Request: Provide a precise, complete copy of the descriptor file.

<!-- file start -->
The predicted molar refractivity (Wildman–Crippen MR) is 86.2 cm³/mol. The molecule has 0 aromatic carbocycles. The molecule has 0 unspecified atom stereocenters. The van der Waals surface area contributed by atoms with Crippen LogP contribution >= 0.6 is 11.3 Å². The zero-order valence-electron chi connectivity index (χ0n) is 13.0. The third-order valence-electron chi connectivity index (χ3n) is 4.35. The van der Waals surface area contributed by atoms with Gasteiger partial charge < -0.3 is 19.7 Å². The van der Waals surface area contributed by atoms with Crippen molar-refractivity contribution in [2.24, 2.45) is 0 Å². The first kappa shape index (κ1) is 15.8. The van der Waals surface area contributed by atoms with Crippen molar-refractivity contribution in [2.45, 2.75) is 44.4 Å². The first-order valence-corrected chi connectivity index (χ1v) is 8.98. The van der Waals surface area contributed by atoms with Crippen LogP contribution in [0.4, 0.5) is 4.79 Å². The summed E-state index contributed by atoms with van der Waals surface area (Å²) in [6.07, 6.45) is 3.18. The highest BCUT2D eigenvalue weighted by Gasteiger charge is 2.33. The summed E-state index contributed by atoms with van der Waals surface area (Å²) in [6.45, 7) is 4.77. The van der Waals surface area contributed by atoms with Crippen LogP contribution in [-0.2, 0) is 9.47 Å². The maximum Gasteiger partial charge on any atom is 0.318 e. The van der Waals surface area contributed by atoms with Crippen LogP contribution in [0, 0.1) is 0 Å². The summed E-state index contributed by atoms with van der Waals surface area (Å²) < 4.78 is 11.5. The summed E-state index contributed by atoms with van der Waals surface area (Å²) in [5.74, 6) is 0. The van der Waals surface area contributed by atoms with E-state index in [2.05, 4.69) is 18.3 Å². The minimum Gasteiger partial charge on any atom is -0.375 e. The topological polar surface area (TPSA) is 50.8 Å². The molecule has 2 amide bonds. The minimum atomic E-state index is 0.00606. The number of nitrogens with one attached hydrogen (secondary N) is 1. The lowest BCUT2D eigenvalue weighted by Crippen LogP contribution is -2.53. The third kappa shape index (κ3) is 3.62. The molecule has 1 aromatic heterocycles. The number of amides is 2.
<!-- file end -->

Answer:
The predicted molar refractivity (Wildman–Crippen MR) is 86.2 cm³/mol. The molecule has 0 aromatic carbocycles. The molecule has 0 unspecified atom stereocenters. The van der Waals surface area contributed by atoms with Crippen LogP contribution >= 0.6 is 11.3 Å². The zero-order valence-electron chi connectivity index (χ0n) is 13.0. The third-order valence-electron chi connectivity index (χ3n) is 4.35. The van der Waals surface area contributed by atoms with Gasteiger partial charge < -0.3 is 19.7 Å². The van der Waals surface area contributed by atoms with Crippen molar-refractivity contribution in [2.24, 2.45) is 0 Å². The first kappa shape index (κ1) is 15.8. The van der Waals surface area contributed by atoms with Crippen molar-refractivity contribution in [2.45, 2.75) is 44.4 Å². The first-order valence-corrected chi connectivity index (χ1v) is 8.98. The van der Waals surface area contributed by atoms with Crippen LogP contribution in [0.4, 0.5) is 4.79 Å². The summed E-state index contributed by atoms with van der Waals surface area (Å²) in [6.07, 6.45) is 3.18. The highest BCUT2D eigenvalue weighted by Gasteiger charge is 2.33. The summed E-state index contributed by atoms with van der Waals surface area (Å²) in [6.45, 7) is 4.77. The van der Waals surface area contributed by atoms with Crippen LogP contribution in [-0.2, 0) is 9.47 Å². The maximum Gasteiger partial charge on any atom is 0.318 e. The van der Waals surface area contributed by atoms with Crippen LogP contribution in [0, 0.1) is 0 Å². The summed E-state index contributed by atoms with van der Waals surface area (Å²) < 4.78 is 11.5. The summed E-state index contributed by atoms with van der Waals surface area (Å²) in [5.74, 6) is 0. The van der Waals surface area contributed by atoms with E-state index in [2.05, 4.69) is 18.3 Å². The minimum Gasteiger partial charge on any atom is -0.375 e. The topological polar surface area (TPSA) is 50.8 Å². The molecule has 2 amide bonds. The minimum atomic E-state index is 0.00606. The number of nitrogens with one attached hydrogen (secondary N) is 1. The lowest BCUT2D eigenvalue weighted by Crippen LogP contribution is -2.53. The third kappa shape index (κ3) is 3.62. The molecule has 1 aromatic heterocycles. The number of amides is 2.